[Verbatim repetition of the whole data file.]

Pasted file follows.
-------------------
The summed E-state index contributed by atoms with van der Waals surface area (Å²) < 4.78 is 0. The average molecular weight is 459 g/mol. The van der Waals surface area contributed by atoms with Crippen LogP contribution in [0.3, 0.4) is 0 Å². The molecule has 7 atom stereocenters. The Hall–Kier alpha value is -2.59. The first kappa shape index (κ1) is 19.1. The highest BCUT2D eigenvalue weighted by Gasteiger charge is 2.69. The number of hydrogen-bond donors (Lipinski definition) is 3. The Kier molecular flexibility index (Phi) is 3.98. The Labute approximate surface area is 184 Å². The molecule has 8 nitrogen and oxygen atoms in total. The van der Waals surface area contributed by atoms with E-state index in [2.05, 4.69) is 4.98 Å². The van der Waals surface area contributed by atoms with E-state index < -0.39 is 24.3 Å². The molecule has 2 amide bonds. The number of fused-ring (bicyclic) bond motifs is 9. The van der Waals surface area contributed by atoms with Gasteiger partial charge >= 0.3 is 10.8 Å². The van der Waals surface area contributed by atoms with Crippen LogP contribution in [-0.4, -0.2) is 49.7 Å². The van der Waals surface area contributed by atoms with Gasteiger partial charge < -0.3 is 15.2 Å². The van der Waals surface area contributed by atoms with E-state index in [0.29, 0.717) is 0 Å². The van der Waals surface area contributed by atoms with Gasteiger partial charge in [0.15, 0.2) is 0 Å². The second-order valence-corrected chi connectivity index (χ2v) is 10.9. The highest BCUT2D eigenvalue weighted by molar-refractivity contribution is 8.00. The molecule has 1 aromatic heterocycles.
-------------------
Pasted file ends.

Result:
The summed E-state index contributed by atoms with van der Waals surface area (Å²) < 4.78 is 0. The average molecular weight is 459 g/mol. The van der Waals surface area contributed by atoms with Crippen LogP contribution in [0.3, 0.4) is 0 Å². The molecule has 7 atom stereocenters. The Hall–Kier alpha value is -2.59. The first kappa shape index (κ1) is 19.1. The highest BCUT2D eigenvalue weighted by Gasteiger charge is 2.69. The number of hydrogen-bond donors (Lipinski definition) is 3. The Kier molecular flexibility index (Phi) is 3.98. The Labute approximate surface area is 184 Å². The molecule has 8 nitrogen and oxygen atoms in total. The van der Waals surface area contributed by atoms with E-state index in [2.05, 4.69) is 4.98 Å². The van der Waals surface area contributed by atoms with E-state index < -0.39 is 24.3 Å². The molecule has 2 amide bonds. The number of fused-ring (bicyclic) bond motifs is 9. The van der Waals surface area contributed by atoms with Gasteiger partial charge >= 0.3 is 10.8 Å². The van der Waals surface area contributed by atoms with Crippen LogP contribution in [-0.4, -0.2) is 49.7 Å². The van der Waals surface area contributed by atoms with Gasteiger partial charge < -0.3 is 15.2 Å². The van der Waals surface area contributed by atoms with E-state index in [0.29, 0.717) is 0 Å². The van der Waals surface area contributed by atoms with Gasteiger partial charge in [0.15, 0.2) is 0 Å². The second-order valence-corrected chi connectivity index (χ2v) is 10.9. The highest BCUT2D eigenvalue weighted by molar-refractivity contribution is 8.00. The molecule has 1 aromatic heterocycles.